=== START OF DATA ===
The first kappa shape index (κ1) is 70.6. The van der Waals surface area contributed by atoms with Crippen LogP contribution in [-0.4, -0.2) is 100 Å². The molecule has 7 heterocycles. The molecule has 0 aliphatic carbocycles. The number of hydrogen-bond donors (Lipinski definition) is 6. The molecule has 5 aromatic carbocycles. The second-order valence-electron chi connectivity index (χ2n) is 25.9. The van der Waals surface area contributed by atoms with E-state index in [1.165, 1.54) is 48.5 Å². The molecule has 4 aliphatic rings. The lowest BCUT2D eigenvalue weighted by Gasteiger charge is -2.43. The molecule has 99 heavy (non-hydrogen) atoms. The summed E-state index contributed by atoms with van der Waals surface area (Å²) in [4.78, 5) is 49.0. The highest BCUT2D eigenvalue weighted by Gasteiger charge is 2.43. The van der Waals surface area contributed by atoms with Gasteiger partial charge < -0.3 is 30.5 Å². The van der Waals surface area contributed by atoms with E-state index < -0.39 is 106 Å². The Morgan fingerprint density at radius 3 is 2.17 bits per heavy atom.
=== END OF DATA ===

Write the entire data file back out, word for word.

The first kappa shape index (κ1) is 70.6. The van der Waals surface area contributed by atoms with Crippen LogP contribution in [-0.4, -0.2) is 100 Å². The molecule has 7 heterocycles. The molecule has 0 aliphatic carbocycles. The number of hydrogen-bond donors (Lipinski definition) is 6. The molecule has 5 aromatic carbocycles. The second-order valence-electron chi connectivity index (χ2n) is 25.9. The van der Waals surface area contributed by atoms with E-state index in [1.165, 1.54) is 48.5 Å². The molecule has 4 aliphatic rings. The lowest BCUT2D eigenvalue weighted by Gasteiger charge is -2.43. The molecule has 99 heavy (non-hydrogen) atoms. The summed E-state index contributed by atoms with van der Waals surface area (Å²) in [4.78, 5) is 49.0. The highest BCUT2D eigenvalue weighted by Gasteiger charge is 2.43. The van der Waals surface area contributed by atoms with Gasteiger partial charge < -0.3 is 30.5 Å². The van der Waals surface area contributed by atoms with E-state index < -0.39 is 106 Å². The Morgan fingerprint density at radius 3 is 2.17 bits per heavy atom.